In a city like Boston, there are so many beautiful options for sketching and painting that it takes quite some time to make a decision. In a plein air event like this–painting direct from nature outdoors– painters must decide quickly where they will spend their day or risk running out of time. For a painter, the chance of losing the shadows or lighting conditions are what pressures us to settle on a view and get to work. I spent about 30 minutes walking near Trinity Church looking for a position that gave a me a broad view of the main facade, was away from dangerous traffic, had some shade for me to sit in if need be, and was not located too far from the Copley Society of Art gallery in case nature called. I had great fun doing this piece although it was chilly and windy. Nice to hear that someone bid on this piece at the Auction held May 8th. Thank you to whoever you are. Visit my painting website at www.anntrainordomingue.com
Posts tagged ‘ink’
How many options are there with a photo reference such as this? So many I still haven’t exhausted the possibilities and I have done at least 12 paintings of all sizes to try to capture the essence of this scene. So much to work with. So much to leave out. The trick is which is which. And that is the most fun and challenging. Some landscape images thrill me, others do not. I use my sketchbook to work on figuring this out. Lots and lots of pages. Each one getting closer to what my sensibilities say is right. Yours, and any artist’s will be different. Isn’t that great? Visit my website to see more www.anntrainordomingue.com or email me at firstname.lastname@example.org to receive my newsletter.
Another day another painting for the 30/30 painting challenge presented by Leslie Saeta, http://lesliesaeta.blogspot.com/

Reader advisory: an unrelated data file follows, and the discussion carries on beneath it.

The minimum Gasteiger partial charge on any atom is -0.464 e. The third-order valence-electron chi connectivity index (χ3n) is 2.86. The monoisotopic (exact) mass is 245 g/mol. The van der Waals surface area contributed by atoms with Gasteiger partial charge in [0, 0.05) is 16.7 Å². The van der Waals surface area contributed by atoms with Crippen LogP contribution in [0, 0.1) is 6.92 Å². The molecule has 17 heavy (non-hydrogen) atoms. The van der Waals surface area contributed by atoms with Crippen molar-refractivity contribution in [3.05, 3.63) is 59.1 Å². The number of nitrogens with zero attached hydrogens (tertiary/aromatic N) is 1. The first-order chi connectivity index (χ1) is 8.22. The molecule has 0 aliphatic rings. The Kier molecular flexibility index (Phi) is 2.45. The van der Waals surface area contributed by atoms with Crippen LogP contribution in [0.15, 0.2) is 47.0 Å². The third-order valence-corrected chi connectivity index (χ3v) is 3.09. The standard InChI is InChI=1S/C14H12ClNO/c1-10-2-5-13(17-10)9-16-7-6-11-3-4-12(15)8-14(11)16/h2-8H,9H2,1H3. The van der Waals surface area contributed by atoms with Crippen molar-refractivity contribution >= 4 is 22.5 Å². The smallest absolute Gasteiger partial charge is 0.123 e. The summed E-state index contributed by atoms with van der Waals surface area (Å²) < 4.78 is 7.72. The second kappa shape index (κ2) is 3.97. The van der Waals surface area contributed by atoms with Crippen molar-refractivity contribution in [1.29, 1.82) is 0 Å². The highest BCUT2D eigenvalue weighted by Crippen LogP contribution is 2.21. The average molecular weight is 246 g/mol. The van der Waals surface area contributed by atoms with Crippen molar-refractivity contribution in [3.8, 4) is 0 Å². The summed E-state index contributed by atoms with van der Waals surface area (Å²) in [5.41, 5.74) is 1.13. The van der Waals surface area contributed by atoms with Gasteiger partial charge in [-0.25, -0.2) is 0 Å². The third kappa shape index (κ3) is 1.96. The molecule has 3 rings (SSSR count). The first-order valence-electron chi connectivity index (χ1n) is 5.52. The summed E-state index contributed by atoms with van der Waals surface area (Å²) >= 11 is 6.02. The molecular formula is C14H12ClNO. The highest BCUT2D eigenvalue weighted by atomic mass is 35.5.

Playing with tones of cold, snowy New Hampshire–red branches of shrubs, cold shadows, light snow. Instead of rendering an exact copy of this scene, I am working to abstract essential details to create this 5×7 painting, acrylic on paper with red and white ink.
Here’s what happens when hoping for a perfect day turns into hoping for a somewhat not rainy day. And that’s what I got. No sunburn, no bugs, no heatstroke. Instead of whining about the weather, I made the most of the light mist by letting it help me create the inexact lines as I drew with my whittled stick dipped in ink. This approach kept me from being too cautious as I drew the Christian Science Center building and reflecting pool –designed by I. M. Pei–world famous architect. Awestruck. Good thing I didn’t know this before I started. I did a quick pencil sketch in my sketchbook to assess the overall design of my painting. (Each participating artist was working on a square 14×14 format in their choice of medium.) Because the weather was so poor and threatening to downpour at any moment, I got right to work and drew directly with onto my Arches cold press watercolor paper for approximately two hours. A few ducks checked out my progress as I worked next to the beautifully reflecting pond with white caps at times. It appeared the sky would hold off so I added the subtle tones of neutral colors suggesting the stone surfaces and highlighted some of the reflections in the water at the bottom of this drawing. I flicked my brush a couple of times to add the raindrips as a memory of the day. Hope you enjoy my messy, uncommon, friendly view. Art is available at Copley Society of Art in Boston. http://www.copleysociety.org